Sunday, February 15, 2009

Band Interview: The Globes

The Globes are an amazing Seattle band that caught my attention with their 2008 EP. The EP had just five songs, but it was an undeniably beautiful release that left me begging for more. Luckily for me, The Globes are hard at work on a full length album! Lead singer Erik Walters was kind enough to take some time out of his busy schedule and answer some of my questions. Here's what he had to say about the day in the life of The Globes:

f/k: As The Globes, you guys are fairly new. How did you become a band?

Erik: I could write a small novel about the history of our band, but I'll keep it as short as I can... As a band we're very close. We all grew up in neighborhoods around Spokane, WA, and have been playing together for close to seven years. I was approached by a friend in middle school asking me join a band with him, and I went on to ask Marcus, who was a year ahead of us, to play drums. We performed covers and wrote a few originals, having fun imitating the sounds of the bands we were collectively into, such as Incubus and The Deftones. Although we were young, we took our playing seriously and practiced fairly regularly. By the time we entered high school and Kyle and Sean joined the band, we were composing original material and playing shows around town, at small and now defunct clubs and youth groups. We were all actively involved in our school's music programs, performing in wind ensembles, jazz bands and small combo groups. We started listening to Radiohead, Modest Mouse, Interpol, The Arcade Fire and Wilco, and began experimenting and finding our own voice as a band. It never crossed my mind that the group would dissipate after high school, and though a few members came and went, the core stayed strong. As senior year approached it's close and our minds began to drift to plans post high school graduation, we discussed the possibility of relocating to Seattle to pursue our music seriously rather than going to college and reuniting during breaks and summer vacations. I remember gathering in Kyle's bedroom that Spring and making our commitment. In the Fall we packed up and rented a house in Seattle, found jobs, enrolled in community college classes and changed our name to The Globes. That year was a sort of "taste" of being a real band; recording an E.P. and distributing it independently, playing nearly one hundred shows, touring a little. It's been great.

f/k: You're in the process of writing a full-length record. What does your process look like? How is it different than the way you worked on your 2008 EP?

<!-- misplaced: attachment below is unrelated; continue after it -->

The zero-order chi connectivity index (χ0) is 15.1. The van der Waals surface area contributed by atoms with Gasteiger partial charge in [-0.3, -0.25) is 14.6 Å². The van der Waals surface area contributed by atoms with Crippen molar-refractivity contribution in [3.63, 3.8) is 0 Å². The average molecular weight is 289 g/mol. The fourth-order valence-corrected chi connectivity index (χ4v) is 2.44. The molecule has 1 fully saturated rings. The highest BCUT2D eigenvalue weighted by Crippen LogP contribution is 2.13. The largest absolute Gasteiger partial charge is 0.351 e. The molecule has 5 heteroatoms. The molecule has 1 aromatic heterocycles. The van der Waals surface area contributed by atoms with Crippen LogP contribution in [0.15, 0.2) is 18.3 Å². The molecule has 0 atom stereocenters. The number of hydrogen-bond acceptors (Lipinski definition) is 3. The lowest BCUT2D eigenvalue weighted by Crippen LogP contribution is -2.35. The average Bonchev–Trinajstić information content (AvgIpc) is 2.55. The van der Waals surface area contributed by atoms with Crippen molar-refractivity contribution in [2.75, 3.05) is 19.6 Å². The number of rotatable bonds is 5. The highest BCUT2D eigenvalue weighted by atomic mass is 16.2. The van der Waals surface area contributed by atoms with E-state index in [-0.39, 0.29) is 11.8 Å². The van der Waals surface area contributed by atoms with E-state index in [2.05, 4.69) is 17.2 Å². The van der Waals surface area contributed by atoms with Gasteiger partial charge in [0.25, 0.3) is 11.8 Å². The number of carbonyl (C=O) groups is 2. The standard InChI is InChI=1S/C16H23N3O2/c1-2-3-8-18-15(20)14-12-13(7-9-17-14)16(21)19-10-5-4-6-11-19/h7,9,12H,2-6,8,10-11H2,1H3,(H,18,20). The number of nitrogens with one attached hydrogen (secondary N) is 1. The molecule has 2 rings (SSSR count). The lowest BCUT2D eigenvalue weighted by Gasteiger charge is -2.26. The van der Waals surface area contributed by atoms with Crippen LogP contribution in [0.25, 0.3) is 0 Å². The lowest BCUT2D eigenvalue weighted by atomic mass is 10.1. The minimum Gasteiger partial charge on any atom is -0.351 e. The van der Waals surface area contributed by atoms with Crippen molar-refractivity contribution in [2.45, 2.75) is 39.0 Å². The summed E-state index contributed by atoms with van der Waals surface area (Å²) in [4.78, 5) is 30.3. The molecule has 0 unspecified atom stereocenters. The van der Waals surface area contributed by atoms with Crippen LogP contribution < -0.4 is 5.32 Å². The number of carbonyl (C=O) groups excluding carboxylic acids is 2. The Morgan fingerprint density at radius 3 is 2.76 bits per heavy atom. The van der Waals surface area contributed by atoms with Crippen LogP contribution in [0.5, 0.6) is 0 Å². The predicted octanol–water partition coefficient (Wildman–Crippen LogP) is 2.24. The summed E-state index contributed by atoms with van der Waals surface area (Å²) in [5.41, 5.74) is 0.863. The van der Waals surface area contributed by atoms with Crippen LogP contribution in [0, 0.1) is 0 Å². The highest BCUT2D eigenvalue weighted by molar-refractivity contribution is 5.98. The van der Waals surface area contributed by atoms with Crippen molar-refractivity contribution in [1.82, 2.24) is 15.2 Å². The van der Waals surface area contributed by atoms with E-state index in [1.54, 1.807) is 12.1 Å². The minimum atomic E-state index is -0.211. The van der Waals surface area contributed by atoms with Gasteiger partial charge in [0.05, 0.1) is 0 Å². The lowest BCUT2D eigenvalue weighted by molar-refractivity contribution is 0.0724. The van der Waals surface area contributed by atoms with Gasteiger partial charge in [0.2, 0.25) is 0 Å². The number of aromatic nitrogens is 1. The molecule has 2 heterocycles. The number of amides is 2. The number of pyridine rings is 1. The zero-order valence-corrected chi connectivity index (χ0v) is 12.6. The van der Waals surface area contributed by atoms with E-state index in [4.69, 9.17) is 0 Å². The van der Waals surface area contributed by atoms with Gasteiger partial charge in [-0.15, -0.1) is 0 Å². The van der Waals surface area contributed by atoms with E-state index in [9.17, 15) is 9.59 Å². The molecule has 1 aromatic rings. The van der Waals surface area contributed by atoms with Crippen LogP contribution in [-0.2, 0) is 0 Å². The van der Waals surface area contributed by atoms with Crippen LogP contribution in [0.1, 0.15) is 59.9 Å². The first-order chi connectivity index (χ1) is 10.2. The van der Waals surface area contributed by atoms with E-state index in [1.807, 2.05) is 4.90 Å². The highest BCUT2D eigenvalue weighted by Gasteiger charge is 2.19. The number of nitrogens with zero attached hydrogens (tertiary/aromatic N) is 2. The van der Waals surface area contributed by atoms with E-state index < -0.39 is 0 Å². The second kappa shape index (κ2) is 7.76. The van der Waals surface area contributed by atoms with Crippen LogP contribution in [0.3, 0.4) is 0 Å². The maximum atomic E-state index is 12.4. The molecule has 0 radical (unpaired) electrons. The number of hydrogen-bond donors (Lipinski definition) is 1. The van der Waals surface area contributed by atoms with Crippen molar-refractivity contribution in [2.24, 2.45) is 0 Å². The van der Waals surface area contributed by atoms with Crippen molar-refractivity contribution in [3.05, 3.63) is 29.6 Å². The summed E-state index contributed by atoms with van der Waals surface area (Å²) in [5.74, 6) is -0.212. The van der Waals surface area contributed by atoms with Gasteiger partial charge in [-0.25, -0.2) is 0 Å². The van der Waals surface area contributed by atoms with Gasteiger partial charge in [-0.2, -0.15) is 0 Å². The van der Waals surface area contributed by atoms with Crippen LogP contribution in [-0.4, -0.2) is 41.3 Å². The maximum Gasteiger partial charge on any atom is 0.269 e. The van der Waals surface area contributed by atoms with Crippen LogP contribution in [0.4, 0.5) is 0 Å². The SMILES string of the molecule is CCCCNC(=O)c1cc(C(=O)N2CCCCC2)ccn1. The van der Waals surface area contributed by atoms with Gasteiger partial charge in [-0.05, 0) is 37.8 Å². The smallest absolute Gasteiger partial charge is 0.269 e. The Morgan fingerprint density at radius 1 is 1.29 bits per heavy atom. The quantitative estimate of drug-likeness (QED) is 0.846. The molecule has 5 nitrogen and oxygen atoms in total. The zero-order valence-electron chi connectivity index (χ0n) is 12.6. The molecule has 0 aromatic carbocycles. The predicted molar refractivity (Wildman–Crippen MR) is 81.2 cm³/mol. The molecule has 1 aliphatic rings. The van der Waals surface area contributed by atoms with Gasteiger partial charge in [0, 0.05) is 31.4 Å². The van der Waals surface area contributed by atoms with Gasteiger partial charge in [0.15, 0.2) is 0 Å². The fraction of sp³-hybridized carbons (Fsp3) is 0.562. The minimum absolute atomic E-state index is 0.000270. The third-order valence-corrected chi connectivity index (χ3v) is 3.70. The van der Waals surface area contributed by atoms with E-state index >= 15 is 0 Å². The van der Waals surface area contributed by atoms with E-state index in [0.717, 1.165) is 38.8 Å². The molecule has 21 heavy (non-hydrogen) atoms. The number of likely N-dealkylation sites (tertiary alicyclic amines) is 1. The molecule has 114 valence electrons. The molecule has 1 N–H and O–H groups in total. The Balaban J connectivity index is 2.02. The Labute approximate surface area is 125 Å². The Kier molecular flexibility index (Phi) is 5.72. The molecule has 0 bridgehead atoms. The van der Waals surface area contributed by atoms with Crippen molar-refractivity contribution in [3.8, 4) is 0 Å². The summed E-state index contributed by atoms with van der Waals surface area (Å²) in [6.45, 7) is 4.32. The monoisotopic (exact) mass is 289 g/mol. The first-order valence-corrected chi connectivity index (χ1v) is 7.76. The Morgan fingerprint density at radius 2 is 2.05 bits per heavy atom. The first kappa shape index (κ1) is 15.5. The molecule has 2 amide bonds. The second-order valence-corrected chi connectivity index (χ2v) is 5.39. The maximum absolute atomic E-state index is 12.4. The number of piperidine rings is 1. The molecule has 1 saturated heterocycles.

Erik: As a band, we're extremely collaborative, and our songwriting process is thick with deliberation. Kyle or I will bring a song to the table, or rather a sort of skeleton, and we will finish it collectively through a process of experimentation, discussion, reworking and rearranging until we settle on something we're all happy with. It's both rewarding and frustrating, but it's been that way since the beginning, even when we were high school freshmen. When we recorded our first E.P. as The Globes, the process was hectic and very scattered, with many variables contributing to the fact. We were all adjusting to living in a new city, working and living independently, going to college part time... it took us over six months to finish the record, and it the disc is only five tracks long! We recorded the E.P. with our good friend Johnathan Warman for next to nothing, squeezing in late nights, a few hours at a time, week after week until it was complete. We would sneak into the studio every other weekend to track drums or bass or piano until two in the morning on a weeknight having school and work the next morning, and track guitars at home when we'd have a free night in between playing shows. Much of the songwriting was done during the recording process, and there were a lot of last minute adjustments to arrangements and structure, but it came out sounding great and we're all proud of it for what it is. With our full length record, we're taking a much more structured approach. We have upwards of seventeen songs to finish and sort through before we choose ten to take into the studio. And we're demoing everything. We find it to be a helpful songwriting tool. It's nice to be able to track a guitar part and hear how it relates to the bass line or vocal from an outside set of ears. It allows us to hear the song objectively from a listeners perspective.